• Complete and post the TAtech Declaration on Traffic Quality, the first-ever industry standard for reporting performance in online recruitment. The Declaration is a voluntary publisher self-evaluation, developed by an international Working Group established by TAtech. By publisher, the Group means the evaluation is applicable to job boards, social media sites, job search engines, aggregators, digital media companies, programmatic ad buying companies, association career centers, and classified portals (whether or not they’re a TAtech Member). Its goal is to bring accuracy and transparency to traffic measurement for the online job advertising industry. Download the Declaration, complete it and then send it back to TAtech to be published on its site with the public affirmations of other job boards committed to honest performance reporting.
• Join TAtech and promote its Member Code of Ethics. Okay, I admit it – I’m biased, but to my knowledge, this Code is the only public statement of business standards developed specifically for the online talent acquisition technology industry. It was developed a decade ago when TAtech was established as the International Association of Employment Web Sites. A Working Group of Members made it the Association’s first order of business. They researched other industry Codes and then wrote this one to reflect the unique dynamics and customers of our industry. As with all such Codes, it is only as good as the organizations that claim to abide by it, but by posting the TAtech icon on their sites, it enables Member organizations to publicly affirm their commitment to operating as ethical businesses.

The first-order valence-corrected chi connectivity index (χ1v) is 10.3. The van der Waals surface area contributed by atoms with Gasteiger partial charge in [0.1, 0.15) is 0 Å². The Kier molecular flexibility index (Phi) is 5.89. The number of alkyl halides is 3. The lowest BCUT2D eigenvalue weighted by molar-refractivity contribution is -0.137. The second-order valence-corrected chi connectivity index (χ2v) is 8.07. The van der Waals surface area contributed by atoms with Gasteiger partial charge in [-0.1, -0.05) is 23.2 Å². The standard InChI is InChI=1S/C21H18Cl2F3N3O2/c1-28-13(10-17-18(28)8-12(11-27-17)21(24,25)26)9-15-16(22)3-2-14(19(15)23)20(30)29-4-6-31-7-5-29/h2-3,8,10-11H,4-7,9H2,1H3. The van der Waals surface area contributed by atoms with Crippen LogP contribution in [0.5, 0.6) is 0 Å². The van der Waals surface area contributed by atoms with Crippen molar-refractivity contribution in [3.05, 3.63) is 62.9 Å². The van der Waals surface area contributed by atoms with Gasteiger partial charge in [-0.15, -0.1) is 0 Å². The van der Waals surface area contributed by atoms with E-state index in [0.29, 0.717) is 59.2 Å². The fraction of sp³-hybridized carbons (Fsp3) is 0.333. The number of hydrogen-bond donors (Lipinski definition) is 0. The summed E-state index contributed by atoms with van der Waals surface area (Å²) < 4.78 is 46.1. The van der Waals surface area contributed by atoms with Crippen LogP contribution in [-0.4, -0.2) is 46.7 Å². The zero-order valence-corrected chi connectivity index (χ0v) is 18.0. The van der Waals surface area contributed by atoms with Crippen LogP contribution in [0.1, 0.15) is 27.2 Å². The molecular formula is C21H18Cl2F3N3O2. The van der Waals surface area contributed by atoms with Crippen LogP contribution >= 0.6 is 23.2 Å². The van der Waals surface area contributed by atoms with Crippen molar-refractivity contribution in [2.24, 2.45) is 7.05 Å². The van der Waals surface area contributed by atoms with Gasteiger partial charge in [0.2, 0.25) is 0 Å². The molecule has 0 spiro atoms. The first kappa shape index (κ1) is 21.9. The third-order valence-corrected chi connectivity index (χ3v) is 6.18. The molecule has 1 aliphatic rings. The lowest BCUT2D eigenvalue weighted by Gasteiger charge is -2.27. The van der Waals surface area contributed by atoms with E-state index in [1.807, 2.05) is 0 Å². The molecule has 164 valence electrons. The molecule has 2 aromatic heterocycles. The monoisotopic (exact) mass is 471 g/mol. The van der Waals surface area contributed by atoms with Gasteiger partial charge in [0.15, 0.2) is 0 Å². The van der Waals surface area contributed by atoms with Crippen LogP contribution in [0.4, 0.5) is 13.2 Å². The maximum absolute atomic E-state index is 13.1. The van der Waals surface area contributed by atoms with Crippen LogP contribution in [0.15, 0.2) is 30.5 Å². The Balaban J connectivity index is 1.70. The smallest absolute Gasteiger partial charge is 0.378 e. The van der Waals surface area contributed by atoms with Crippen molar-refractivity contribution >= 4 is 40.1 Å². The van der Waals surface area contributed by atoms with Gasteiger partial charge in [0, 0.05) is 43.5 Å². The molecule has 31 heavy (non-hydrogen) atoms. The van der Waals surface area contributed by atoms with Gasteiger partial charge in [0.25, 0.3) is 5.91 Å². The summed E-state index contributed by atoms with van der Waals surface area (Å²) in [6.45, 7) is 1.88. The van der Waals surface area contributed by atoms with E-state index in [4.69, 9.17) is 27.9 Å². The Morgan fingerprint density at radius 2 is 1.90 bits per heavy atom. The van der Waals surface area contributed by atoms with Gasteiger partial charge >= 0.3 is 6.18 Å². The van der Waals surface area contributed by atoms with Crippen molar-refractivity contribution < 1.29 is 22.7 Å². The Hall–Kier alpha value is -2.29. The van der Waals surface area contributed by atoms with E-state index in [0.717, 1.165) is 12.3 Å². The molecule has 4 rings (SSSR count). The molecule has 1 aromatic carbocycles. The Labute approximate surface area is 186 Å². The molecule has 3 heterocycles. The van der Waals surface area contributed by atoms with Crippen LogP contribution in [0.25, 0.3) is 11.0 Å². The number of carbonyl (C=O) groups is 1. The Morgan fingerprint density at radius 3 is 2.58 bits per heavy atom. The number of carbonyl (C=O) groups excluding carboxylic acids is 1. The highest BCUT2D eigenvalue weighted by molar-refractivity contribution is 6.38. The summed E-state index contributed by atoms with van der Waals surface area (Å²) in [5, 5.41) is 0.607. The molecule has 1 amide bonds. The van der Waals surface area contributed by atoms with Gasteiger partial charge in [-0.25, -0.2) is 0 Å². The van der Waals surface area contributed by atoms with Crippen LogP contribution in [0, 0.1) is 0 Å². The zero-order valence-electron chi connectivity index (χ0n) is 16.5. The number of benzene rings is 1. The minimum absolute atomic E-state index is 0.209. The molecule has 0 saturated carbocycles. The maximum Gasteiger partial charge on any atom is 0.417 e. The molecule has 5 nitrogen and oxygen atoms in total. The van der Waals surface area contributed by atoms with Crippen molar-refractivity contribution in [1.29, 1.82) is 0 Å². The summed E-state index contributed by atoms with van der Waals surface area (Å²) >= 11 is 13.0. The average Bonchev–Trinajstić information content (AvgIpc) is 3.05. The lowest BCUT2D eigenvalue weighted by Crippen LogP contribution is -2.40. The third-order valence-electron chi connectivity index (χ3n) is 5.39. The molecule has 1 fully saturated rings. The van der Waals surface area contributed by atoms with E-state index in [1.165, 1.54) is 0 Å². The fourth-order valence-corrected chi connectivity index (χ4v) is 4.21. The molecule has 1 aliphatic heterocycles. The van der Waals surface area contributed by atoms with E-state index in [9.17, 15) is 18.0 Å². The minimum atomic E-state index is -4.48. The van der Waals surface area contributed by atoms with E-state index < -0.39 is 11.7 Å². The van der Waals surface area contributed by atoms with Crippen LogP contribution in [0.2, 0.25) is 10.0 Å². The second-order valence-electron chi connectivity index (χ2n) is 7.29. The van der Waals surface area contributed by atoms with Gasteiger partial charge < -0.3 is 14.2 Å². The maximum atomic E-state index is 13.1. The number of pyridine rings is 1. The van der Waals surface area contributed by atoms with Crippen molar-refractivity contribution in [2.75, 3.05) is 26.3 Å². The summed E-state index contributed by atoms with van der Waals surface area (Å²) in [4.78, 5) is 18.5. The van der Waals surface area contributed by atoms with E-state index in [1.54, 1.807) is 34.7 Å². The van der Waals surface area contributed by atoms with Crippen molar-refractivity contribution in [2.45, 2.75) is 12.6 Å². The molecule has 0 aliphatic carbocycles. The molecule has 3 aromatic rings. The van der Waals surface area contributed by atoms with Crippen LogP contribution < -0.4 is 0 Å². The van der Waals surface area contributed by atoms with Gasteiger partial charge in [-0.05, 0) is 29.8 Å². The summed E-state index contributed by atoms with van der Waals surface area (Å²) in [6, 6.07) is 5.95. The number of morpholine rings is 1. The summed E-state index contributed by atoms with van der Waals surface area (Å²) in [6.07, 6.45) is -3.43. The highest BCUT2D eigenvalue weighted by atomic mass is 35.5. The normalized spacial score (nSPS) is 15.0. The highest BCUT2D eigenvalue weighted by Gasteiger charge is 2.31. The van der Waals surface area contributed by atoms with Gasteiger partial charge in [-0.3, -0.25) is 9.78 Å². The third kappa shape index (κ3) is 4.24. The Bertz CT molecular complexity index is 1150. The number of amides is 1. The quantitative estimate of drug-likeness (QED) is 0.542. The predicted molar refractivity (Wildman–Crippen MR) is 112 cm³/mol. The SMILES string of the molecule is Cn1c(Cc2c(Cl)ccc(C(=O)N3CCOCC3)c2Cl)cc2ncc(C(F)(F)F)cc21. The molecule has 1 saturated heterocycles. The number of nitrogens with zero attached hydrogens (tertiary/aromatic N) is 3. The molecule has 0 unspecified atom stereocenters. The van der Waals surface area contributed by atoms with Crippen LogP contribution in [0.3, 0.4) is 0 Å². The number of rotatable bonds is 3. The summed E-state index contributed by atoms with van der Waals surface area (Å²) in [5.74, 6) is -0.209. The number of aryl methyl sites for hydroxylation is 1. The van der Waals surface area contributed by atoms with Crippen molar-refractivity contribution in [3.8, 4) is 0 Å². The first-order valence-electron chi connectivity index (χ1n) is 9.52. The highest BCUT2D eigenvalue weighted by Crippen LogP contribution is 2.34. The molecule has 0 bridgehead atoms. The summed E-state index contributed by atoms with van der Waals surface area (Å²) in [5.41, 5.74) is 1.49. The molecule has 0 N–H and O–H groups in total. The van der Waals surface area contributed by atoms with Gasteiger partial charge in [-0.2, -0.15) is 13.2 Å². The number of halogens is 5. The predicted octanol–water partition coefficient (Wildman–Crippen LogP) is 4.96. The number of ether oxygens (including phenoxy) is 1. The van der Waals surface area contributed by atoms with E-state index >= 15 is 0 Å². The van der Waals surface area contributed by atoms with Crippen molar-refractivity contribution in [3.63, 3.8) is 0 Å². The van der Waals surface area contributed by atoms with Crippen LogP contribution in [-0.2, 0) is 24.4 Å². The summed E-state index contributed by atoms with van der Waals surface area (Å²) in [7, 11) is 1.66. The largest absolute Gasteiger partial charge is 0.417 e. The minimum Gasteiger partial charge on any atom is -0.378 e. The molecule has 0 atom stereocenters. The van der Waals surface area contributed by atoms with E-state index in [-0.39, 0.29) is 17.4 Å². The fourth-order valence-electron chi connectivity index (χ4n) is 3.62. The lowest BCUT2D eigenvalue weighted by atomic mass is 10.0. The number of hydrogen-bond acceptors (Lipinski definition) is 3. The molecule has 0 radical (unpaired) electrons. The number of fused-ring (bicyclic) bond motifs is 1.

All businesses – including job boards – face a daunting challenge in today’s winter of discontent. Unless corrected with a message to the contrary, many and maybe even most customers will assume the worst about an organization’s ethical standards. To be effective, however, that message must have two parts: facts – the site has to actually operate ethicly – and formulation – the site has to blend its commitment to ethics into its brand and promotion.
Food for thought,
TAprose and Job Board Journalist by Peter Weddle are brought to you by TAtech: The Association for Talent Acquisition Solutions.
Mark Your Calendars! TAtech’s 2018 events include:
• February 12-13, 2018 Scottsdale, Arizona USA: The TAtech Leadership Summit on AI/Machine Learning in Talent Acquisition – the only conference totally focused on the capabilities and impact of AI/ML/NLP in recruitment.
• March 13-14, 2018 Dublin, Ireland: TAtechEurope 2018 – the premier event for recruitment advertising and technology thought & business leaders in Europe, the Middle East and Africa.
• April 18-19, 2018 Las Vegas, Nevada USA: The TAtech Spring Congress & Meetup – a unique conference designed to maximize opportunities for B2B networking, trending topic discussions and the exploration of partnerships and business opportunities.
• June 5-6, 2018 Minneapolis, Minnesota USA: The TAtech Leadership Summit on Programmatic Ad Buying – the only conference totally focused on the technology and applications of programmatic ad buying by both publishers and advertisers.
• September 26-27, 2018 Bourbon Street New Orleans, Louisiana USA: The TAtech Fall Congress & World Job Board Forum – the only conference that brings together the global thought and business leaders of the TA technology industry.